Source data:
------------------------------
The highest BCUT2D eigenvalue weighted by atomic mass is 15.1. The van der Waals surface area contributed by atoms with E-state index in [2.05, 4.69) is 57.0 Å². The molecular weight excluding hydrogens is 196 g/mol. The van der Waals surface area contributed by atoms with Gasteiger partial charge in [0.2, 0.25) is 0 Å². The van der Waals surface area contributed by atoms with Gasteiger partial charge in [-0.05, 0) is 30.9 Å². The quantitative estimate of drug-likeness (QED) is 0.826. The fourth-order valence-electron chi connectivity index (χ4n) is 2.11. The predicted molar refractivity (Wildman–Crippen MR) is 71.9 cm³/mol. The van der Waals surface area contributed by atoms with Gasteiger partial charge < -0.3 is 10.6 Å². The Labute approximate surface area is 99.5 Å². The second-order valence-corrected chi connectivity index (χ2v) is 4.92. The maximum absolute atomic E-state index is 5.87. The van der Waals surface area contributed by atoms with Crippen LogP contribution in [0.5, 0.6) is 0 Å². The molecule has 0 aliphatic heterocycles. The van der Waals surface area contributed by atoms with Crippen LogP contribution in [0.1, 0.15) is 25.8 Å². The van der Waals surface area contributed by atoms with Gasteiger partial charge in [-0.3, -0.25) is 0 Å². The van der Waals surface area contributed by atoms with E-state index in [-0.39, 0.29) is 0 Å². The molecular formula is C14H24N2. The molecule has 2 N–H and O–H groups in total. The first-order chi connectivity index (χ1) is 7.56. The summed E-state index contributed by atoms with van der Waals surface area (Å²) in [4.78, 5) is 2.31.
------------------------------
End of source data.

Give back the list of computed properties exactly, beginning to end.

The highest BCUT2D eigenvalue weighted by atomic mass is 15.1. The van der Waals surface area contributed by atoms with E-state index in [2.05, 4.69) is 57.0 Å². The molecular weight excluding hydrogens is 196 g/mol. The van der Waals surface area contributed by atoms with Gasteiger partial charge in [0.2, 0.25) is 0 Å². The van der Waals surface area contributed by atoms with Gasteiger partial charge in [-0.05, 0) is 30.9 Å². The quantitative estimate of drug-likeness (QED) is 0.826. The fourth-order valence-electron chi connectivity index (χ4n) is 2.11. The predicted molar refractivity (Wildman–Crippen MR) is 71.9 cm³/mol. The van der Waals surface area contributed by atoms with Gasteiger partial charge < -0.3 is 10.6 Å². The Labute approximate surface area is 99.5 Å². The second-order valence-corrected chi connectivity index (χ2v) is 4.92. The maximum absolute atomic E-state index is 5.87. The van der Waals surface area contributed by atoms with Crippen LogP contribution in [0.5, 0.6) is 0 Å². The molecule has 0 aliphatic heterocycles. The van der Waals surface area contributed by atoms with Crippen LogP contribution in [0.1, 0.15) is 25.8 Å². The van der Waals surface area contributed by atoms with Gasteiger partial charge in [-0.3, -0.25) is 0 Å². The van der Waals surface area contributed by atoms with E-state index in [-0.39, 0.29) is 0 Å². The molecular formula is C14H24N2. The molecule has 2 N–H and O–H groups in total. The first-order chi connectivity index (χ1) is 7.56. The summed E-state index contributed by atoms with van der Waals surface area (Å²) in [4.78, 5) is 2.31.